Dogs are our best friends, and we want to take the best care of them. They can get stressed when things are different than what they are accustomed to. We can help them stick to a routine to keep them calm and happy.
But sometimes life has changes that have to happen. At some point, you will probably move to another home or even a new city. What can you do to ease the stress of moving your dog? Here are some tips you can try.
Keep Everything Calm
Moving with dogs can be stressful for everyone, regardless of how far the trip is. All of the packings, arranging movers, scheduling utilities, and travel wears on everyone involved. Keeping your dog from getting overstimulated and having anxiety mostly depends on your attitude.
If you keep your voice calm and refrain from jumping or running, you will have a better experience with your animal. Dogs do not understand what is happening or what you are saying. If you gently reassure them that everything is okay and they do not see you freaking out, they will be more likely to remain calm.
Get Them Up To Date
If you know you will be moving in advance, getting all of your dog’s medical necessities taken care of early will help his anxiety. Your dog may not like going to the veterinarian because exams and vaccinations raise his stress levels. Waiting until a week before a big traveling event is not ideal.
Be sure your dog is microchipped and get him some ID tags with your new address on them. You probably will not get separated during your travels, but if you do, it will make you feel better knowing his information is with him. When someone finds him, they can get him to you.
Get Them Used to the Idea
Moving day is going to be hectic for your dog. There will be people in your home that he has never seen, the rooms he lives in will start to look a lot different, and there will be a lot of sounds and smells he is not used to. Doing a few things to prepare him for that day might make it easier for him.
Start Packing Early
You will be boxing up a lot of stuff and carrying it out of the house. Your dog will see that as odd behavior, especially if you empty entire rooms in one day. You can get him accustomed to the idea by taping up a couple of boxes every day and taking them outside or to the garage. It does not matter what is in them as long as he sees it happening regularly.
Get Your Dog Accustomed to the Carrier
If you are moving a long distance, your dog will spend a lot of time in his carrier. You will want to get him used to being in there for a while so he can soothe himself and keep calm. It would be a stressful trip for everyone if he whined and howled the entire trip.
You can start by putting him in the carrier at home for a while. Start with about twenty minutes and work up to an hour. Put him and the carrier in the car and drive around so that he gets used to how it feels.
Some dogs are high-strung and might need a little help calming down. There is no reason to feel ashamed if you have to give your pet medication to relax. Ask your veterinarian what kind of medicine would help him the most and how often he should take it.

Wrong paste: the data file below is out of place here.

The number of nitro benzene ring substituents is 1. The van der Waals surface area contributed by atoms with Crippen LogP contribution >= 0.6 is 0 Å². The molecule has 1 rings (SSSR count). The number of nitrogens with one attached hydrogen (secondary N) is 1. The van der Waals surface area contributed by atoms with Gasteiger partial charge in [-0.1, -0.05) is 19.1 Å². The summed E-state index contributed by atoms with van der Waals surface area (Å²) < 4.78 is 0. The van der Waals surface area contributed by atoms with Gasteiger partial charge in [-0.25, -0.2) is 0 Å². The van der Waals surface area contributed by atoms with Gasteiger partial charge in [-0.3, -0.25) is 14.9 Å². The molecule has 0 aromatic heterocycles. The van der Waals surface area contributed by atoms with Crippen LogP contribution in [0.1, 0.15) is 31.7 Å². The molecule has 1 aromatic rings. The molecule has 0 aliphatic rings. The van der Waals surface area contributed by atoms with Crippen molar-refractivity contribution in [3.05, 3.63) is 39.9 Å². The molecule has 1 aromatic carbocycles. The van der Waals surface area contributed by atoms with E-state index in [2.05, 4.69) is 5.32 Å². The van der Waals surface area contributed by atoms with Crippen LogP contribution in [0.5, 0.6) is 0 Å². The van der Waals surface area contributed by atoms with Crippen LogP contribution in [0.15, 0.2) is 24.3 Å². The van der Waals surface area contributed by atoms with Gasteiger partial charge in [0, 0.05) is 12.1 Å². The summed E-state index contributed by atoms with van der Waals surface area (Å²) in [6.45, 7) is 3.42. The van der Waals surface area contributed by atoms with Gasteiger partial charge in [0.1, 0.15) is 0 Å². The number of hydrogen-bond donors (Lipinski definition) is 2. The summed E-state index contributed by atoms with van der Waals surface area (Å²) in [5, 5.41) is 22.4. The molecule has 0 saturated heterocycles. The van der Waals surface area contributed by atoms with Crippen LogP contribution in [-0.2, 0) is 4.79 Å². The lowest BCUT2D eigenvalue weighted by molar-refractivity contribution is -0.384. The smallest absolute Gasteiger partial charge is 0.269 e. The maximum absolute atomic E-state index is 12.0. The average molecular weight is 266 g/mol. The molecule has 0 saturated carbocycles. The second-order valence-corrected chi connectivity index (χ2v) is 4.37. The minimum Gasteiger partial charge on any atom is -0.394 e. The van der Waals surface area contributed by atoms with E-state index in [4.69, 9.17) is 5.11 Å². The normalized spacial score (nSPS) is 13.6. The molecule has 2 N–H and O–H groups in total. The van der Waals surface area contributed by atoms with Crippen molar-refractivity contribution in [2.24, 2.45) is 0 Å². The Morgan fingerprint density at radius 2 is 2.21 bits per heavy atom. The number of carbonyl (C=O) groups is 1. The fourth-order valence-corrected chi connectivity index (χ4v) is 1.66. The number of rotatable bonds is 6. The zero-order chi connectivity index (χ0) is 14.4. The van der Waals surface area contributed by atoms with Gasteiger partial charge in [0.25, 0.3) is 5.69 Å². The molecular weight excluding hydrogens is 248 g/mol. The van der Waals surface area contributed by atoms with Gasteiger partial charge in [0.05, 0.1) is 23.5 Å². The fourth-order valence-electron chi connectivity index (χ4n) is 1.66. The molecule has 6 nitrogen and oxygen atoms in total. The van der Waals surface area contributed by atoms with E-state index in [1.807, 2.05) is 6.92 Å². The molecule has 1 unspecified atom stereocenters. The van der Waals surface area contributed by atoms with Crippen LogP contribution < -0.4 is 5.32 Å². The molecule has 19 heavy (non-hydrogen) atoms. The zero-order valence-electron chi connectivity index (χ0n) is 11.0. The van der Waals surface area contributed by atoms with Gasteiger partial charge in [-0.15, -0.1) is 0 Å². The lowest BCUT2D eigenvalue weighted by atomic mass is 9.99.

Reduce Your Dog’s Diet
You do not want your dog to travel on a full stomach. The movement of the car and being rocked back and forth might make him nauseated and cause a mess for you to clean. You also do not want him to be hungry, so finding a balance is the best way to go.
Start feeding him two-thirds of what you usually do. That will cause him to have less food on his stomach, but it will give him time to adjust to the smaller portion so he will not be hungry. If you feel your dog is not getting enough food, give him smaller meals more frequently.
The best thing for your dog on moving day is to be elsewhere. Find a friend or relative who can watch him and keep him far away from the activity. If you have to keep him around, be sure he has toys to play with and keep him in an area away from most of the traffic to keep him calm.
When it is time to go, put his carrier on last. Keep him with you and not with the cargo. Hearing your voice or sensing you nearby will do more than you think to keep him from stressing out.
When you put him in your vehicle, you should cover his carrier with a blanket. Dogs like to hang their head out of the car when they ride in a car, but just seeing things go by through a window can be stressful. After a while, you will be able to remove the blanket.
If you are planning to move your dog with professional movers, you need to provide vaccination records, proof of rabies vaccinations, and any other required documents. Once you have selected a moving company, make sure to provide them with all of the necessary paperwork for your dog.
Once you get to the new home, try to keep your dog secluded until everything is off the truck and the movers are gone. He should be able to explore his new home in safety without strangers walking around and making him nervous. There are a lot of things he has to get used to, so let him take his time.
Moving into a new house can be a stressful event for anyone. Dogs do not understand what is going on, making it even more stressful for them. Just taking some time to be sure his needs are taken care of and he has plenty of time to adjust to his new surroundings will help him be a happier, healthier pup.